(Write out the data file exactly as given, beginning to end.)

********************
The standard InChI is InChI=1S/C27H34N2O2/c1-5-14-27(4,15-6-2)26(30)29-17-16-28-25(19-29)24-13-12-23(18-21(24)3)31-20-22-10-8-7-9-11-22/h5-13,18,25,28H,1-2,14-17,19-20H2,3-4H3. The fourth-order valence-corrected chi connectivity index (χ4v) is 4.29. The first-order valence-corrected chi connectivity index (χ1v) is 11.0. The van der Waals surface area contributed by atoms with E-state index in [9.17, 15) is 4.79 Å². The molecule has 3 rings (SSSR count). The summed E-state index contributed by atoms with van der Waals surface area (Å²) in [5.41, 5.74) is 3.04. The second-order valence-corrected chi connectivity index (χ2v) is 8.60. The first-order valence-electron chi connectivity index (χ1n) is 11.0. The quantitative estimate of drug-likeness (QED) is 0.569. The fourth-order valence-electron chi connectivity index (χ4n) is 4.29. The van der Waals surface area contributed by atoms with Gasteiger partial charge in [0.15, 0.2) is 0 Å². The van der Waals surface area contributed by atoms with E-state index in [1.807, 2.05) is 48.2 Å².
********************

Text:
The standard InChI is InChI=1S/C27H34N2O2/c1-5-14-27(4,15-6-2)26(30)29-17-16-28-25(19-29)24-13-12-23(18-21(24)3)31-20-22-10-8-7-9-11-22/h5-13,18,25,28H,1-2,14-17,19-20H2,3-4H3. The fourth-order valence-corrected chi connectivity index (χ4v) is 4.29. The first-order valence-corrected chi connectivity index (χ1v) is 11.0. The van der Waals surface area contributed by atoms with E-state index in [9.17, 15) is 4.79 Å². The molecule has 3 rings (SSSR count). The summed E-state index contributed by atoms with van der Waals surface area (Å²) in [5.41, 5.74) is 3.04. The second-order valence-corrected chi connectivity index (χ2v) is 8.60. The first-order valence-electron chi connectivity index (χ1n) is 11.0. The quantitative estimate of drug-likeness (QED) is 0.569. The fourth-order valence-electron chi connectivity index (χ4n) is 4.29. The van der Waals surface area contributed by atoms with Gasteiger partial charge in [0.15, 0.2) is 0 Å². The van der Waals surface area contributed by atoms with E-state index in [1.807, 2.05) is 48.2 Å².